Australia's women lead world economically, report finds

As debate rages over sexism and misogyny in Canberra and across the country, a global survey has found Australian women are the most economically empowered in the world.

The study says Australian women are the world's most economically advanced in terms of access to education, market participation and anti-discrimination policies.

Despite Australia still failing to pay women salaries equal to men – average weekly earnings for women are 17 per cent less than men – the survey by international consulting and management firm Booz & Company found it topped a list of 128 countries in allowing women to play a role as economic agents in their social and political systems.

Australia was followed by three Scandinavian countries — Norway, Sweden and Finland. New Zealand was fifth.

At the bottom of the list were Yemen, Pakistan, Sudan and Chad.

Across the globe, the survey found up to 1 billion women will enter the world's workforce over the next decade.

Called The Third Billion Index, the report argues that while the burgeoning populations of India and China have been given much attention by the media, less has been paid to the 1 billion women who will soon enter the world's workforce.

The report compares each country's performance at providing women with:

  • primary, secondary and tertiary education;
  • equal pay for equal work;
  • non-discrimination policies;
  • access to childcare;
  • property ownership rights;
  • ability to access credit.

It also looks at whether wages are equal, the number of women in work compared with men, and whether there is equality in the number of female managers, senior business leaders and politicians.

The study used data from the World Economic Forum and the Economist Intelligence Unit to isolate factors that allowed women to have access to the larger economy.

The huge jump in female employers and employees, managers and entrepreneurs would power global economic growth but key decision-makers in many countries had insufficiently studied its impact, the report argues.

"There is a clear correlation between ... processes and policies regarding women's economic opportunities and the actual success of women in their national economies," said Karim Sabbagh, a partner with Booz & Company.

The research also found several common challenges that all women face, regardless of how well the country performed in "empowering women".

"Around the world, women are the primary caregivers for children, the elderly and the sick, and this responsibility hampers their economic development," said another Booz and Co partner, DeAnne Aguirre.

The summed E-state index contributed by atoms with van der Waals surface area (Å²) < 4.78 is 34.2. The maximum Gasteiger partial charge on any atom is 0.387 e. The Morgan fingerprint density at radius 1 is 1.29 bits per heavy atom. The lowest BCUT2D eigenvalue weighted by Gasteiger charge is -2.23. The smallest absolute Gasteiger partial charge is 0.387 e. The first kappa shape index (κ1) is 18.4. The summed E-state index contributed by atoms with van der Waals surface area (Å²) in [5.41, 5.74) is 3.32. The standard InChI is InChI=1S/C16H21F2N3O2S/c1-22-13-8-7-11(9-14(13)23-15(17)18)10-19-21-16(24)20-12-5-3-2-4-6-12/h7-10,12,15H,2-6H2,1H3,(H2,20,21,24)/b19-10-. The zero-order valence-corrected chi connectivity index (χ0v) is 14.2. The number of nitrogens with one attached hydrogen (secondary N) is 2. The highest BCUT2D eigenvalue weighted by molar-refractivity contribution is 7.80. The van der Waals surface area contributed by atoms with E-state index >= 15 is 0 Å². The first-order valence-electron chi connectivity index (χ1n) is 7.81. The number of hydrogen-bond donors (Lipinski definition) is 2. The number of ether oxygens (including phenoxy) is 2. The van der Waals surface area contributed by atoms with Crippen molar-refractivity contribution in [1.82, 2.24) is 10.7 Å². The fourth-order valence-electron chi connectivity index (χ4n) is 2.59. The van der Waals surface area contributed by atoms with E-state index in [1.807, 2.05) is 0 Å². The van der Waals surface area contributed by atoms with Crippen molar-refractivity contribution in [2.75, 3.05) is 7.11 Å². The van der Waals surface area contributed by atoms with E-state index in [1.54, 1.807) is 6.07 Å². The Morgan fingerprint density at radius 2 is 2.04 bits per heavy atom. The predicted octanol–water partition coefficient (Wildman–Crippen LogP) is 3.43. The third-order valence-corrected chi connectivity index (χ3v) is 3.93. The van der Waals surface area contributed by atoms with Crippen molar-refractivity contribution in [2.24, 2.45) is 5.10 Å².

She said several elements were critical in increasing access to work for women, including widespread, affordable care for children, the elderly and the sick; cultural changes aimed at dividing care work more equitably between men and women; and recognition by the private sector of the importance of care work for all employees.

Nations the report says have not yet started to tackle the issue of women more easily entering the workforce, or gaining equality more generally, include most of the Arab states in the study's index, as well as Indonesia, Laos and Nigeria.

Helen Conway, the director of the Equal Opportunity for Women in the Workplace Agency, said that, on the face of it, the Booz report painted a positive picture.

"In particular, Australian women are among the best educated in the world," she said, with a recent World Economic Forum report also finding Australian women ranked first in educational attainment.

She said Australia's high level of female university graduates - more than 50 per cent - and some "infrastructure" such as the federal government’s Paid Parental Leave scheme all helped.

But, Ms Conway warned, relative to similar countries, the reality in Australia was not as optimistic as the Booz report indicated.

"Australia has a relatively low female workforce participation rate (Australia was ranked 14th in the participation rate of women of the 34 OECD nations in 2010), and a gender pay gap of 17.5% that refuses to budge," she said.

"There is a large body of research showing Australia has a long way to go in removing barriers to women’s workforce participation," she said.

She said that the high proportion of well-educated women in Australia had not translated to substantial increases in the percentage of women in corporate leadership positions. ''[Which suggests] that we are wasting our female talent," Ms Conway said.

The agency’s Australian Census of Women in Leadership will be released next month, and is expected to show that, when it comes to women in corporate Australia, the nation still lags badly behind.

  • Download documents from The Third Billion Index here.

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